“It allows us to combine a lot of information to produce a very simple categorical scale of fire weather conditions for a particular place on a particular day,” said Matt Jolly, a U.S. Forest Service researcher.
Jolly helped develop the update for the system, which will be available for fire agencies, public lands managers and others to access in time for this year's fire season.
He says the new system will be automated. Previously, it required a human presence to take readings at weather stations scattered across the country. In addition, the science behind the calculations of fire danger has been updated.
“In the future, even now, we can do things that we haven’t been able to do before – like look at the hour-to-hour changes in fire danger,” Jolly said.
The system also is used to set fire danger signs at the entrance to Northwest campgrounds, national forests and some towns. The signs usually only reflect certain risk factors that usually don’t change dramatically on a daily basis, like temperature and fuel moisture,
“The public won’t see any changes to those Smokey Bear iconic [fire danger] portal signs. You know you have Smokey there with green and orange and red, laying out fire danger. That system will be the same. It’s just the science behind it will be much better,” said Holly Krake, a spokesperson for Washington’s Okanogan-Wenatchee National Forest.
The national forest is adopting the new system for the coming fire season, as are the Central Washington Interagency Communications Center and Northeast Washington Interagency Communications Center, which help coordinate wildfire response.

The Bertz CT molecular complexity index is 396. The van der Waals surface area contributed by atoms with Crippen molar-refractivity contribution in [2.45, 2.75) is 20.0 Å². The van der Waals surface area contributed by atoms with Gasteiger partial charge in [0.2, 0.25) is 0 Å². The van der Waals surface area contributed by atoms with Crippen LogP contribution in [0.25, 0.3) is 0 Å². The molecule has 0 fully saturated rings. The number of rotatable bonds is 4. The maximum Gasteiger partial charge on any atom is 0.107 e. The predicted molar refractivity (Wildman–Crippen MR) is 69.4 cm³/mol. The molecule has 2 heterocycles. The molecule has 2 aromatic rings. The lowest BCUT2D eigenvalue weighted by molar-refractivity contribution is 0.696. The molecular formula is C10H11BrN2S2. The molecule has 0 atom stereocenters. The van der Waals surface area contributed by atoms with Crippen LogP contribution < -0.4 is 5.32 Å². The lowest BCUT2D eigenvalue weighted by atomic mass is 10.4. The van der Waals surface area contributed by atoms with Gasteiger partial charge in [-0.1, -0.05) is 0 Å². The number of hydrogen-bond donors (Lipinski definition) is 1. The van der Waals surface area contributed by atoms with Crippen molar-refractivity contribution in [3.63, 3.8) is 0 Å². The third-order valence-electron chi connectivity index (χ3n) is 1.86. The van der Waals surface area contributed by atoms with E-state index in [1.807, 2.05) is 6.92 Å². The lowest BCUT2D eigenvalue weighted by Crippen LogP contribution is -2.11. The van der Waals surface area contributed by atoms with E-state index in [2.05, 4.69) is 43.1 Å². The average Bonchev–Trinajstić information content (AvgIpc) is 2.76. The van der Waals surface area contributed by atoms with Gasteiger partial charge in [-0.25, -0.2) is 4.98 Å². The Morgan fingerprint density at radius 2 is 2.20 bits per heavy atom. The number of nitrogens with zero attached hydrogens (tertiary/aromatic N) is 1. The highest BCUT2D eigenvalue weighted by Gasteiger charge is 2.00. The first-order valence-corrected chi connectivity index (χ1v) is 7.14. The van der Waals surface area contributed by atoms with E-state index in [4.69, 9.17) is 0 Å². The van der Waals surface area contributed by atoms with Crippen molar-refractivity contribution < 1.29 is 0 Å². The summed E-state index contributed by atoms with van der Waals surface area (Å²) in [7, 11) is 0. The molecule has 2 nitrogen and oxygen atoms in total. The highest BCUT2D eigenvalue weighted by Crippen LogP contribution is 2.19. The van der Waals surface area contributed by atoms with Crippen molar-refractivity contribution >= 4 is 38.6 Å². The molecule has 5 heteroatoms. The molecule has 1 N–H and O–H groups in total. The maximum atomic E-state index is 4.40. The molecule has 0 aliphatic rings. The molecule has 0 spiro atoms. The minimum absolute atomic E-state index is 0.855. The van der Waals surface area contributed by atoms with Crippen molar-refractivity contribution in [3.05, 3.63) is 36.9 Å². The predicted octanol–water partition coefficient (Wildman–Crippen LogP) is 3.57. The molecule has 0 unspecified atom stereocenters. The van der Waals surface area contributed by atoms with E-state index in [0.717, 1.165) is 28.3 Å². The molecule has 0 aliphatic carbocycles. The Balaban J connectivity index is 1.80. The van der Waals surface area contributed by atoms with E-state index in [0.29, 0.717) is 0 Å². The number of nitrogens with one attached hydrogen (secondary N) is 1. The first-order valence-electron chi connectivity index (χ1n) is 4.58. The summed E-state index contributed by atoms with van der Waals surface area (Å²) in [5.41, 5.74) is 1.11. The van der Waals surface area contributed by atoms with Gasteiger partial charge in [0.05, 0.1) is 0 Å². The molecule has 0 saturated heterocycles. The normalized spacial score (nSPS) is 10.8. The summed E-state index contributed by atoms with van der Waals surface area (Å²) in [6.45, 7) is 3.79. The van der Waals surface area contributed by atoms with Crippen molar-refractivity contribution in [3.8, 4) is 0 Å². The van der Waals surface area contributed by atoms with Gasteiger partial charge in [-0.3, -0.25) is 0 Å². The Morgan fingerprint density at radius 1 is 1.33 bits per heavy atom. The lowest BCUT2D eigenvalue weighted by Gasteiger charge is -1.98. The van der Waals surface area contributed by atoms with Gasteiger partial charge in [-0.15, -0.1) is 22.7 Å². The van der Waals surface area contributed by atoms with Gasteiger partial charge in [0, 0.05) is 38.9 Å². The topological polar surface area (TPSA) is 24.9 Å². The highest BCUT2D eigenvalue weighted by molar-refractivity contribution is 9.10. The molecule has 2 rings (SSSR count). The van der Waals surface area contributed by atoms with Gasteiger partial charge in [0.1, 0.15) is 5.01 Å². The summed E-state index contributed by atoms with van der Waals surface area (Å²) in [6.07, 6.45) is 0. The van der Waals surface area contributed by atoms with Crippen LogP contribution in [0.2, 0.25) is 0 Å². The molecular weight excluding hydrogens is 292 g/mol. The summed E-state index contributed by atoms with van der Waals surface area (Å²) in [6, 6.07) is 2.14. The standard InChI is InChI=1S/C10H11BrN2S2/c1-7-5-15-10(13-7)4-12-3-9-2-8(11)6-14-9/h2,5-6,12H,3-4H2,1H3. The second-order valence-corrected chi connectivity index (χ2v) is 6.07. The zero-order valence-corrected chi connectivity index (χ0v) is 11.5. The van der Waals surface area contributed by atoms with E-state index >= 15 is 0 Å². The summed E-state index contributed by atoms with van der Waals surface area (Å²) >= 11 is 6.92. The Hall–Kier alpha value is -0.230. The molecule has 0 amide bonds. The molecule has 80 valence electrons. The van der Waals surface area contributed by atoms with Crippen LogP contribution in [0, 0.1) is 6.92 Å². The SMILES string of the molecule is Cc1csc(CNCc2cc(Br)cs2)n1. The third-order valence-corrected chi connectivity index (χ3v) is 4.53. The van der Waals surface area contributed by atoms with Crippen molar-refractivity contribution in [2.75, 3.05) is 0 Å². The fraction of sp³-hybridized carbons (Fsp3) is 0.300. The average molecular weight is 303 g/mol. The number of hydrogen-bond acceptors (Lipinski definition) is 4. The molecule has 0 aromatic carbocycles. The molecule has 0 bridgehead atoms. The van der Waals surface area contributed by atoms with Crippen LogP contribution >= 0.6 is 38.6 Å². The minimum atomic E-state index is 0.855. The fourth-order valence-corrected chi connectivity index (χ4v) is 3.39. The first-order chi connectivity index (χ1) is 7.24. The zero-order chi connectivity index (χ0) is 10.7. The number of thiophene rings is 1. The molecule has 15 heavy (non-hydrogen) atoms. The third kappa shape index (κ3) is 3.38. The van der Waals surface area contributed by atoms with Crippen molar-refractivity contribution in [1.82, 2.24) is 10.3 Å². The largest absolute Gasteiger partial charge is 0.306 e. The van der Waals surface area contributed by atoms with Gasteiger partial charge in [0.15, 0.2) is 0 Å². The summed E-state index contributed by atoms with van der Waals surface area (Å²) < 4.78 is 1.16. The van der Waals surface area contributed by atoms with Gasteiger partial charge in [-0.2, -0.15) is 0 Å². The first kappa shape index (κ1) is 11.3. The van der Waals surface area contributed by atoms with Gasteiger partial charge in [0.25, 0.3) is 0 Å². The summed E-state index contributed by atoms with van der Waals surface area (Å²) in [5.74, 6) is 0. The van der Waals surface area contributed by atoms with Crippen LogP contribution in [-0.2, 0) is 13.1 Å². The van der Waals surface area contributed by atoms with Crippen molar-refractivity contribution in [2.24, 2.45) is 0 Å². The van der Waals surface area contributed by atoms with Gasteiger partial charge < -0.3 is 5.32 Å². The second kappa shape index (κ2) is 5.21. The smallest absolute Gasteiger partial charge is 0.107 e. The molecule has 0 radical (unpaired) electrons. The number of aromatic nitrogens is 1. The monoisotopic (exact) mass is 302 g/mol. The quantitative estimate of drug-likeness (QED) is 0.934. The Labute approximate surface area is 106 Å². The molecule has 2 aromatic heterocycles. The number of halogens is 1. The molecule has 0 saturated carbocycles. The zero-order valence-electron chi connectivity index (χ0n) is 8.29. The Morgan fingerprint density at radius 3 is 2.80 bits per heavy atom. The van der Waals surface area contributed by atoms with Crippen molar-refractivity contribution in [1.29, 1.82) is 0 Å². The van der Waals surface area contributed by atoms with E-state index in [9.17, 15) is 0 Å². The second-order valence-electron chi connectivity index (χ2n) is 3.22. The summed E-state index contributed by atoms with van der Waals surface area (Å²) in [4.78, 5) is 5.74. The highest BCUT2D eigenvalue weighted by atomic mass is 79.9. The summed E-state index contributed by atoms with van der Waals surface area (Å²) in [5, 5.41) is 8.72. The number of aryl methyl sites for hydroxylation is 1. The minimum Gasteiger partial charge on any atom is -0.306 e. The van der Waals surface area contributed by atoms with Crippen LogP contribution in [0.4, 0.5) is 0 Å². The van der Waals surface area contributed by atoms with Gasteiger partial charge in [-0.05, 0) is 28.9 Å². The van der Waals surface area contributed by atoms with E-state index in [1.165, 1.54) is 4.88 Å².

Other national forests in the Northwest, including the Rogue River-Siskiyou in southwest Oregon and Wallowa-Whitman in northeast Oregon, are waiting another year before changing over.
“The goal is to have all operating areas in the Pacific Northwest under the new system in 2020,” Forest Service spokesperson Stephen Baker said in an email statement.
The National Fire Danger Rating System is just one of many tools used by forest and fire managers to assess conditions on the ground.
“[NFDRS is] not designed to make a decision for you in a little black box,” said Ruth Johnson, a fire planner at Rogue River-Siskiyou National Forest.
She says if the information provided through the system doesn’t mesh with local observations, managers will adjust to provide the most accurate assessment of fire danger as possible.